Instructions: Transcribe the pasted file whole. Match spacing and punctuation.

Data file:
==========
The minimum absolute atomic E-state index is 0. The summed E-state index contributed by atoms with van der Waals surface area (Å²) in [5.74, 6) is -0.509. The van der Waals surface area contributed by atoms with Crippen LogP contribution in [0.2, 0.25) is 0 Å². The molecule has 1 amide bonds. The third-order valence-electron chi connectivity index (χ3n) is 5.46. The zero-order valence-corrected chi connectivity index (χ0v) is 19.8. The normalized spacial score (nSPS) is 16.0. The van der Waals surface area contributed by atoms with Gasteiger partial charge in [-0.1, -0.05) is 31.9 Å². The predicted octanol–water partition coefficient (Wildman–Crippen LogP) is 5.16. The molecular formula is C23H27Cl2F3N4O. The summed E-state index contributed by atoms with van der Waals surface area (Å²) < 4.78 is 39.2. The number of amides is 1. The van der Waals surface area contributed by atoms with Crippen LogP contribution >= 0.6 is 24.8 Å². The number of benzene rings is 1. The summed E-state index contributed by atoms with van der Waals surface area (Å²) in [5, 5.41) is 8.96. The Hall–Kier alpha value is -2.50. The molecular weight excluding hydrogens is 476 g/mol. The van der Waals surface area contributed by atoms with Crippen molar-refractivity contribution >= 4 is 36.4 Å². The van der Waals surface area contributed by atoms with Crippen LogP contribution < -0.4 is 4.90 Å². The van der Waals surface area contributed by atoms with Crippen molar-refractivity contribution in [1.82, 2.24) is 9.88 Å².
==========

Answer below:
The minimum absolute atomic E-state index is 0. The summed E-state index contributed by atoms with van der Waals surface area (Å²) in [5.74, 6) is -0.509. The van der Waals surface area contributed by atoms with Crippen LogP contribution in [0.2, 0.25) is 0 Å². The molecule has 1 amide bonds. The third-order valence-electron chi connectivity index (χ3n) is 5.46. The zero-order valence-corrected chi connectivity index (χ0v) is 19.8. The normalized spacial score (nSPS) is 16.0. The van der Waals surface area contributed by atoms with Gasteiger partial charge in [-0.1, -0.05) is 31.9 Å². The predicted octanol–water partition coefficient (Wildman–Crippen LogP) is 5.16. The molecular formula is C23H27Cl2F3N4O. The summed E-state index contributed by atoms with van der Waals surface area (Å²) < 4.78 is 39.2. The number of amides is 1. The van der Waals surface area contributed by atoms with Crippen LogP contribution >= 0.6 is 24.8 Å². The number of benzene rings is 1. The summed E-state index contributed by atoms with van der Waals surface area (Å²) in [5, 5.41) is 8.96. The Hall–Kier alpha value is -2.50. The molecular weight excluding hydrogens is 476 g/mol. The van der Waals surface area contributed by atoms with Crippen molar-refractivity contribution >= 4 is 36.4 Å². The van der Waals surface area contributed by atoms with Crippen LogP contribution < -0.4 is 4.90 Å². The van der Waals surface area contributed by atoms with Crippen molar-refractivity contribution in [1.82, 2.24) is 9.88 Å².